Omid Farokhzad, M.D.

Associate Professor of Anesthesia, Harvard Medical School

The Farokhzad group has pioneered the use of high-throughput self-assembly methods to develop novel nanomedicines. Students will focus on the design of a nanoparticle system with simultaneous diagnostic and imaging capabilities in order to help locate prostate cancer cells and study their specific characteristics.
Keywords: nanoparticles, drug delivery, high throughput screening, vaccines

Rajiv Gupta, M.D., Ph.D.

Assistant Radiologist, Massachusetts General Hospital

Our lab is developing a prototype CT system, based on X-ray phases, which we expect to enable the visualization of normal and cancerous soft tissues in unprecedented detail. Students will parallel this effort by aiding in the development and optimization of tumor-targeted nanoparticles as CT contrast agents.
Keywords: Imaging, computed tomography, instrumentation

William Hahn, M.D., Ph.D.

Associate Professor of Medicine, Harvard Medical School

We have a longstanding interest in cooperative genetic alterations that program malignant transformation and has developed many experimental model systems to study specific genetic alterations. Students will use therapeutic tumor-penetrating siRNA nanocomplexes to identify, validate, and understand potential therapeutic cancer.
Keywords: genomics, epithelial cancer, siRNA, cancer biology

William S Hancock, Ph.D.

Professor of Chemistry, Northeastern University

Our lab is focused on advanced protein characterization methods for the study of cancer mechanisms and discovery of potential therapeutic agents. Students will use a nanoLC/MS coupled to a LTQ-Orbitrap to identify glycoprotein biomarkers and protein therapeutics.
Keywords: analytical chemistry, protein chemistry, proteomics, human proteome mapping

Robert N Hanson, Ph.D.

Matthews Distinguished University Professor, Northeastern University

Our lab develops targeting strategies for highly specific delivery of nanoparticle- and molecule-based therapeutics to breast and prostate cancer. Students will study the selectivity of self-assembled polymeric nanoparticles to tumor cells by using a multimeric peptidomimetic nanoplatform comprised of tumor cell-specific amino acids.
Keywords: targeted drug delivery, nanomedicinal chemistry, radiotracers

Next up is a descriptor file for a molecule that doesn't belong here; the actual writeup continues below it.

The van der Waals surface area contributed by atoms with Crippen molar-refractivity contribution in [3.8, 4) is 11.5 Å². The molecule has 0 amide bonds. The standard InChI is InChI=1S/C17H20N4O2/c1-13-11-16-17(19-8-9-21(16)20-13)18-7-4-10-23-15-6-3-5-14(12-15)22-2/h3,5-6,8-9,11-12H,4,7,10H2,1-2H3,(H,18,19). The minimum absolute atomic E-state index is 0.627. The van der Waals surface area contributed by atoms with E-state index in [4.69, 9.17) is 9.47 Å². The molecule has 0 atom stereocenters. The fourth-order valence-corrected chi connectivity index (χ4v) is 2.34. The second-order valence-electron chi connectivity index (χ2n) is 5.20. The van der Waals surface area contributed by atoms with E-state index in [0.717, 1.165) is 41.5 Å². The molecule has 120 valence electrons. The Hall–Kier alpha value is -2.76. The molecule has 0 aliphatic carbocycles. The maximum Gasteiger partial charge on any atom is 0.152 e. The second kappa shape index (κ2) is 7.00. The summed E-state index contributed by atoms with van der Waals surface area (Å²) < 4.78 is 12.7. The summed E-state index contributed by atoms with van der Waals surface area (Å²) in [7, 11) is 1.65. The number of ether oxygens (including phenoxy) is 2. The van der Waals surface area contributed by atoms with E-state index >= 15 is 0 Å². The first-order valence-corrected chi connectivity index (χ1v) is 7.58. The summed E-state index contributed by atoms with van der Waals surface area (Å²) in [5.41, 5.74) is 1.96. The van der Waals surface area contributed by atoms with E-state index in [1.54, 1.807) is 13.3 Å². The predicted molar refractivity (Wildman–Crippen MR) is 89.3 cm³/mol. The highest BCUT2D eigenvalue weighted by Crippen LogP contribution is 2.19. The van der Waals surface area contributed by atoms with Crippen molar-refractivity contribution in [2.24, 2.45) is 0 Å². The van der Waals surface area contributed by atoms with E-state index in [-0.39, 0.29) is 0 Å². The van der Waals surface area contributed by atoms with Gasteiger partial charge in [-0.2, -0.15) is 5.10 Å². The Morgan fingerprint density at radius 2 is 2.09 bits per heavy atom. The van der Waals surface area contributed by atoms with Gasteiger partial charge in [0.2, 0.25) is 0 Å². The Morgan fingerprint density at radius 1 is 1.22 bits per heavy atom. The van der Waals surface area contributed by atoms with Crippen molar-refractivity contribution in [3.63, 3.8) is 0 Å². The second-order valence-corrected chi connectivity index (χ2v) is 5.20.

Mukesh Harisinghani, M.D.

Professor of Radiology, Harvard Medical School

We develop magnetic nanoparticle-based platforms for use as magnetic resonance imaging (MRI) contrast agents in cancer diagnosis. Students will have the opportunity to study nanoparticle-enhanced MRI data from clinical trials in order to improve the detection of lymph node metastases.
Keywords: MRI, cancer detection and staging, prostate cancer, magnetic nanoparticles

Tayyaba Hasan, Ph.D.

Professor of Dermatology, Harvard Medical School

Our group has extensive expertise in the photodynamic therapy of cancer, infections, and infectious disease, as well as targeted drug delivery using site-directed photochemistry. Students will participate in the design and testing of photoactivatable nanoparticles for the treatment of ovarian, prostate, pancreatic, or head and neck cancer.
Keywords: photodynamic therapy, imaging, nanoparticles

Darrel J Irvine, Ph.D.

Professor of Materials Science & Engineering , Massachusetts Institute of Technology

Our laboratory has had a long-standing interest in use of engineered materials for enhancing cancer immunotherapy. Students will study how nanoparticle-based vaccines can control where and how cells of the immune system respond to tumor cells, with the goal of overcoming immunosuppression in solid tumors.
Keywords: immunotherapy, vaccines, nanoparticles, biomaterials

Jeffrey M Karp, Ph.D.

Associate Professor of Medicine, Harvard Medical School

The Karp lab has developed biocompatible polymer-based biomaterials with strongly adhesive nano-texture that have the ability to conform to irregular-shaped surfaces. Students will study self-assembled hydrogels loaded with pro-drug as a controlled delivery system for treatment of brain tumors.
Keywords: stem cells, biomaterials, drug delivery, devices

G Mike Makrigiorgos, Ph.D.

Professor of Radiation Oncology, Harvard Medical School

We apply nanoparticle-based approaches for DNA molecular diagnostics, PCR-based detection of DNA alterations, as well as the enrichment and identification of cancer biomarkers from blood-circulating DNA/RNA. We also combine site-specific image-guided irradiation with nanoparticle based approaches for enhancing detection of circulating biomarkers via ‘liquid biopsy’.
Keywords: molecular profiling, PCR, sequencing, circulating cancer biomarkers, early detection, radiation

Zdravka Medarova, Ph.D.

Associate Professor in Radiology, Martinos Center for Biomedical Imaging